Lensbaby's newest version locks into place, providing more control over those
far-out selective focus and depth of field effects.
Be prepared for curious stares and lots of questions when you're out shooting with the the just-announced Lensbaby 3G. This is far and away the weirdest looking contraption to mount on the front of a camera in a quite a long time.
The Lensbaby 3G looks like a Lensbaby 2.0 that took an unexpected detour to Frankenstein's Lab. The 3G can be locked into position and even fine focused via those bolty knobby jobbers.
This is a different breed of Lensbaby -- the original and Lensbaby 2.0 have a certain spontaneity with the simple springy bellows. This is both the strength and weakness of the original design -- it is tough to get exactly repeatable results, but it is quick and responsive to the touch for on-the-fly shooting.
It is also a different shooting experience with the 3G; it takes some practice to adjust to pushing, pulling and bending around the boltyknobs before locking in your settings. It is more methodical, less spontaneous, but best of all, repeatable.
You can lock the LB3G into position and experiment with deeper and shallower depth of field for a product shot. The fine focus adjustment allows you to shift the sweet spot's sharp focus location ever-so-slightly from the front of a bouquet of roses, to a petal towards the back with just a slight spin.
You can position a model in the studio and experiment with lighting ratios, knowing that the focus of the LB3G will be exactly where you left it.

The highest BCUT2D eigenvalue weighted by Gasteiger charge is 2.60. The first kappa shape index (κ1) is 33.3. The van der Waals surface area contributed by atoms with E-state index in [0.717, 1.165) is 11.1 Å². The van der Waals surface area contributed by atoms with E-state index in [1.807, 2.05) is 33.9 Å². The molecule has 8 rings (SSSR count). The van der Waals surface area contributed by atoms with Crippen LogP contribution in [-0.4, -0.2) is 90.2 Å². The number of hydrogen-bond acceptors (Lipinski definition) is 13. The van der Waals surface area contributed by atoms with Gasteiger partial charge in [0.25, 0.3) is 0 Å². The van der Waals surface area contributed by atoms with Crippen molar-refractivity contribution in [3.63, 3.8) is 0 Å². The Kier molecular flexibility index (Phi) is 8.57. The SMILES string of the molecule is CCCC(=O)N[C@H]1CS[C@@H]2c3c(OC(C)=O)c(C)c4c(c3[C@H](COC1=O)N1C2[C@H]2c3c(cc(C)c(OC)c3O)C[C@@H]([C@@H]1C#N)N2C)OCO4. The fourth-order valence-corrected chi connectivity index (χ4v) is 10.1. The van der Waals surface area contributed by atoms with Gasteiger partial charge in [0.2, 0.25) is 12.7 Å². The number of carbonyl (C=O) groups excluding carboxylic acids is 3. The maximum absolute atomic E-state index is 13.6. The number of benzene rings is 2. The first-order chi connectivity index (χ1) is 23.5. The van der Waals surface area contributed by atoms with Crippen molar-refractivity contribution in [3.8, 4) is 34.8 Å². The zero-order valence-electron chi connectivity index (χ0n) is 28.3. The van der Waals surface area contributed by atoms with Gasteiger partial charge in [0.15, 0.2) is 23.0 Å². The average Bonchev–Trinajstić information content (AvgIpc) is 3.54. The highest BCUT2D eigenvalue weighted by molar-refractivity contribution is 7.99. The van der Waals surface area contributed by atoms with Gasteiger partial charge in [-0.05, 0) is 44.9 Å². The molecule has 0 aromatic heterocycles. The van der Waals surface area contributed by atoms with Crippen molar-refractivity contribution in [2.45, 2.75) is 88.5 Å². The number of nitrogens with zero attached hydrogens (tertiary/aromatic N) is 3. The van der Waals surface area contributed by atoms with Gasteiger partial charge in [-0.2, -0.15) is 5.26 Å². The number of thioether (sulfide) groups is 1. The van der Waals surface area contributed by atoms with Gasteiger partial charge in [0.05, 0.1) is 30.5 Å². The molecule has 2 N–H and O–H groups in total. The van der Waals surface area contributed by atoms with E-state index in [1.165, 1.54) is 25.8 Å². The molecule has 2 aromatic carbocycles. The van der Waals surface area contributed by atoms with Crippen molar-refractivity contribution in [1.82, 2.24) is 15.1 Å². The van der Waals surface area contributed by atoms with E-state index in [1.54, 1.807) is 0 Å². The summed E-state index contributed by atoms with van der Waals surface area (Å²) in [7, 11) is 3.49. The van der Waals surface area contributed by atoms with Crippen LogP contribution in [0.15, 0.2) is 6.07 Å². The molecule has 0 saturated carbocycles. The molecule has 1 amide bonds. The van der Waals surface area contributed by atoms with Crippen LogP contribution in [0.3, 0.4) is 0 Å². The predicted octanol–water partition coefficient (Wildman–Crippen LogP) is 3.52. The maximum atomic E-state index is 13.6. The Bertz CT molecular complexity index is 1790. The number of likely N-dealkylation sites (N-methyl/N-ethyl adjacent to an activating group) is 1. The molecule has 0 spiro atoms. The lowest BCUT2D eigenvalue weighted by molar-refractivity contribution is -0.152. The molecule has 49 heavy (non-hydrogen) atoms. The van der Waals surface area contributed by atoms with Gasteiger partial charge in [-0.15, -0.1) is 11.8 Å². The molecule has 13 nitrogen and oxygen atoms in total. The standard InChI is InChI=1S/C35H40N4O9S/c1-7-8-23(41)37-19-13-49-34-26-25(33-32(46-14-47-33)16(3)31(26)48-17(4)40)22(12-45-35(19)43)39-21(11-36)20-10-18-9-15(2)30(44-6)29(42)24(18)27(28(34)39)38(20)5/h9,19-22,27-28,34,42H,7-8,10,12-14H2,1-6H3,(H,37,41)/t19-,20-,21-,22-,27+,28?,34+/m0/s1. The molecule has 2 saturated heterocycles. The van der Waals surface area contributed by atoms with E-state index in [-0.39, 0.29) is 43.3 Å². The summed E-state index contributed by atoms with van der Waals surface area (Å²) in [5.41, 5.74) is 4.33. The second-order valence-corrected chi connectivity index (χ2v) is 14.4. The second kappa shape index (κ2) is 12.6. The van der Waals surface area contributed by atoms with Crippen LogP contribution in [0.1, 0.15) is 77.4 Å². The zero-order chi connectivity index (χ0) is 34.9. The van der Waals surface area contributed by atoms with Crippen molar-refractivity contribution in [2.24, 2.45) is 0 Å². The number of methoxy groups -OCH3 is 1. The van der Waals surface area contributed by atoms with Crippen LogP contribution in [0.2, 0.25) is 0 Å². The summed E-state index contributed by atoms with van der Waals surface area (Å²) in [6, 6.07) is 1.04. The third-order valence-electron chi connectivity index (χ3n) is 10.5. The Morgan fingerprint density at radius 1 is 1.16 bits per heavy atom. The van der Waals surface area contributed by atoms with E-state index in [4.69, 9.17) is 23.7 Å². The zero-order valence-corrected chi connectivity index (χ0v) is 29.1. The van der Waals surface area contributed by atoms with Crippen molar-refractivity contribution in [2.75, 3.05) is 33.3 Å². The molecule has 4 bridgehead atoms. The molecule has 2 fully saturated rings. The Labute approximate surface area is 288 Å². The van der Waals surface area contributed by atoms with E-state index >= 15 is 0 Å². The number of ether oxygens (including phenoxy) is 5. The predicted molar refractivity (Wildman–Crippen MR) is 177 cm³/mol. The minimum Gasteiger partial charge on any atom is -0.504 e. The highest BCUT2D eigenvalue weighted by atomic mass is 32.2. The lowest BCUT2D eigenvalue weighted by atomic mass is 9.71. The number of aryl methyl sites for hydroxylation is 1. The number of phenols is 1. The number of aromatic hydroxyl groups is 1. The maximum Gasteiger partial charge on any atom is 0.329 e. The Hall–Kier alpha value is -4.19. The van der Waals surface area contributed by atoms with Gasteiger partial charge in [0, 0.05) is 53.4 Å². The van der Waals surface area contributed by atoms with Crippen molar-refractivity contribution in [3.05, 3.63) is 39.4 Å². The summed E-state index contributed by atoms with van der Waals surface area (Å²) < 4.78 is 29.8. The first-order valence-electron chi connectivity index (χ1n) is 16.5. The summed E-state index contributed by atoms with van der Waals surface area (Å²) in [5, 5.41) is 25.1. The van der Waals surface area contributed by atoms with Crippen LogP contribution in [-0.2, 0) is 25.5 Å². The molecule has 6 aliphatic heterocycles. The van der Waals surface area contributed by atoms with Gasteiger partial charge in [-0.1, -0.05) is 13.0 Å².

Long exposures of flowing water and night scenery with shutter speeds longer than a fraction of a second are now possible, without worrying about having to hold the LB perfectly still all the while to keep it sharp.
It's a different breed of Lensbaby, but the 3G is a Lensbaby nonetheless. Just for fun, we attempted to analyze the distortion of the Lensbaby 3G using DxO 2.0, and the results were off the chart! (We've included several DxO dot-pattern target shots, to give the reader an idea of some of the distortions possible with the 3G.)
The Lensbaby 3G is compatible with the company's adapter lenses announced last week. We did notice some edge vignetting with the 0.6 Wide Angle/Macro Lens at maximum aperture at really bent positions in our field tests.
It should be pointed out that the 3G is not a replacement for the 2.0, but rather an addition to the lineup for those who crave a bit more control over their Lensbaby photos. The Lensbaby 3G has a suggested retail price of $270, is available in Canon EF, Nikon F, Olympus 4/3rds/Panasonic, Pentax K/Samsung, and Sony Alpha/Minolta Maxxum mounts, and should be available in mid-October.